A dog taking down a deer is no different to a gundog bringing back a runner, they have chased and stopped it to end the suffering and there is allowance in the law for that. It is totally different to coursing deer with dogs.

Dogs will figure out the best way to do it which might not be the most clean thing in the world the first time but they have to learn and then if they get the knack they are away. If you have a very mobile deer shot in the leg or the jaw how would you propose to get on terms with it? My thought would be that a suitably sized, fast dog will sort the situation out a lot faster if it is turned loose at the appropriate time than if it was on a lead - the dog will decide if it should bay or take hold and that will vary for each dog and situation.

I think that the issue is that people are trying to dictate the correct way to follow up a deer. There are plenty of guys up here contracting at night with a dog that will find many, many deer. They wont be in kevlar trousers and a visor and the dog is unlikely to be on a long lead but they will find the deer in question. There are also people that do it the 'right' way with lines and the trousers and the visor etc - point being that for the purposes of the role they fulfill, both ways work.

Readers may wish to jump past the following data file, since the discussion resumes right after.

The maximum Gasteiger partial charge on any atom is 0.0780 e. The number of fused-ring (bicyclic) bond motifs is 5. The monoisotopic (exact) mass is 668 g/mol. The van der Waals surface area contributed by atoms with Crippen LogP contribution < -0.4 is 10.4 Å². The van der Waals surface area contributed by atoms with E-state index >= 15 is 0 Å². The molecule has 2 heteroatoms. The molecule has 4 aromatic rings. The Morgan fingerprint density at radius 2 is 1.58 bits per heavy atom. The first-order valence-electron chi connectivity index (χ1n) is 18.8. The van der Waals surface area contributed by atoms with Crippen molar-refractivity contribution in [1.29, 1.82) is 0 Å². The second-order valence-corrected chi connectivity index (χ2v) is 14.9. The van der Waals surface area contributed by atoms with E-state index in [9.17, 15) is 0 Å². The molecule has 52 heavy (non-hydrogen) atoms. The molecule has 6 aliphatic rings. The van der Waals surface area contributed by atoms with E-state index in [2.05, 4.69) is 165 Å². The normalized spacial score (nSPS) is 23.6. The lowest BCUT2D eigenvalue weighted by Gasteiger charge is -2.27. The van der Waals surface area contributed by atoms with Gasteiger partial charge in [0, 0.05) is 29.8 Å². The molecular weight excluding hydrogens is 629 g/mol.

The continent will always have better tracking dogs and therefore a better system than we do - they do it much more because they shoot driven deer and boar. They look at out terriers and gundogs for the same reason - we tend to do it more and therefore better than them.